“There was a desire to, if at all possible, work with PPG because its
headquarters are a block and a half away,” says Tranel.
“The company provided us with a new coating that had not been used extensively
before; it wasn’t brand new and it wasn’t the first time it was used,
but it was something relatively new for them.”
The majority of 3 PNC Plaza features PPG’s 70XL, as well as a green body
Trulite Industries in Mississauga, Ontario, fabricated the insulating
glass (IG) for the project.
Oldcastle BuildingEnvelope™ (which acquired contract glazier Antamex in
2006) handled the glazing portion of the project. R. (Rocco) Parzanese,
vice president of contracts, said they were brought on to the job by P.J.
Dick, the general contractor.
“We were pretty well involved beginning with the design-assist stage of
the project. There were architectural drawings available when we came
on board, but a lot of the architectural details were not developed yet,”
says Parzanese. “We went through all of the development details and conditions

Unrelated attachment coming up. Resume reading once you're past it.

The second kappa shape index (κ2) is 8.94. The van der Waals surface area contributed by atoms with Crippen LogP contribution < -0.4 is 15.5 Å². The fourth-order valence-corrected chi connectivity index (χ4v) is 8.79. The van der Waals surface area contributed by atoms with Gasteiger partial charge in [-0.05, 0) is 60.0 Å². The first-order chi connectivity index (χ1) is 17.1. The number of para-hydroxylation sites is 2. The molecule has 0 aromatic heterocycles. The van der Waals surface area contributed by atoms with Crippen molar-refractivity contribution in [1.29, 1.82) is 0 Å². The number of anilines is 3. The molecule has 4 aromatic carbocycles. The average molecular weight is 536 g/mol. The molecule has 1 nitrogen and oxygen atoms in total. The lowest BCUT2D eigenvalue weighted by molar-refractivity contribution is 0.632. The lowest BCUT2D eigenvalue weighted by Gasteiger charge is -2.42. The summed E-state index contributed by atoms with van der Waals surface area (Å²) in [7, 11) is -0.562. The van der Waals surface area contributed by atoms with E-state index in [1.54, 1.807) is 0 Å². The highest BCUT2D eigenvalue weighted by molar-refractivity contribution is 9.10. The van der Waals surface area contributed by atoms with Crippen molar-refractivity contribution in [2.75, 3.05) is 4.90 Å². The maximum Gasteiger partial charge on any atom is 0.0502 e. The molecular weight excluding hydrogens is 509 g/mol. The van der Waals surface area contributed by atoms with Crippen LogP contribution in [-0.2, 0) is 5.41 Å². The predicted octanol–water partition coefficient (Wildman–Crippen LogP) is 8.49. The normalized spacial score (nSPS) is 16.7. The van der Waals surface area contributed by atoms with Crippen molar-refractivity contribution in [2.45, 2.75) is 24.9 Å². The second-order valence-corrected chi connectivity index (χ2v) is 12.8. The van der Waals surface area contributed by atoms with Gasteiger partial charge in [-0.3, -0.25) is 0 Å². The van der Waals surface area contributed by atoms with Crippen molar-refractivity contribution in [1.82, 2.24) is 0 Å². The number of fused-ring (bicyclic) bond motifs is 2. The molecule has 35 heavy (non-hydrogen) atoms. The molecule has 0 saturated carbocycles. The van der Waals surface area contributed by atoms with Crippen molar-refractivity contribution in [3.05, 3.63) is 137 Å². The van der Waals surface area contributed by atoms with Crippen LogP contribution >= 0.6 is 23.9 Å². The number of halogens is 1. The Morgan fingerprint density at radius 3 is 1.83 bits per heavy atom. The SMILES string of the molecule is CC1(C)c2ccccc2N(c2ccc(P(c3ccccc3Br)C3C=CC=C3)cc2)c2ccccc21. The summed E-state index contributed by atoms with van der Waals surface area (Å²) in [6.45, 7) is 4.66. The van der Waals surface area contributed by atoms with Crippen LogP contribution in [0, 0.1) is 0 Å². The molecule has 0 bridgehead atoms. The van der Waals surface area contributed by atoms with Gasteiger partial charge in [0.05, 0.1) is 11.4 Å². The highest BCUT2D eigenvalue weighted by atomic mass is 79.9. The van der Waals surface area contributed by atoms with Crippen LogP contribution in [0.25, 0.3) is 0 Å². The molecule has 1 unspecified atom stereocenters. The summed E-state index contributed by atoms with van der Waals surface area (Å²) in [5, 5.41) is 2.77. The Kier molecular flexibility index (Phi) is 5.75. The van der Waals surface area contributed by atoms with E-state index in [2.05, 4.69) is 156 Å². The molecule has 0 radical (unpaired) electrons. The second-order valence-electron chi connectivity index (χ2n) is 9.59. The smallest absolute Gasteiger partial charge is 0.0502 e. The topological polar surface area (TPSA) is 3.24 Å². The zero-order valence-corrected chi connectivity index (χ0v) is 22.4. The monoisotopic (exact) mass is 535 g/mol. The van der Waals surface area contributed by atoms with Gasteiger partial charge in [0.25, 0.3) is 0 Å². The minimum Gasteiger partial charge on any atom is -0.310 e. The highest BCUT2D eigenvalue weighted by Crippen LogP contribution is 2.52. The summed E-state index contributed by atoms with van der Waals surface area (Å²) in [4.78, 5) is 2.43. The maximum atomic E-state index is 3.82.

with the architects, which involved several meetings and a lot of conference
He adds, “The architects wanted to work with one entity as much as possible
and we took on that role,” says Parzanese. “They already had in mind what
the glass and colors and finishes were going to be. We were on board to
make sure it would all work properly.”
Form and Function
For a project so heavily focused on the glazing element, both performance
and aesthetics were critical. Tranel says one of the challenges with which
they were faced involved making sure the color of the glass was exactly
“It was tough to get the right combination of substrate and low-E coating
to get the color we wanted,” he says. “While it was a challenge to get
the right color and balance with environmental performance, in the end
we were happy with the way it turned out.”
Working with large glass lites also posed challenges.
“There were some very large pieces of glass, especially in the storefront
of the hotel lobby. So it was a bit of a challenge to get some of those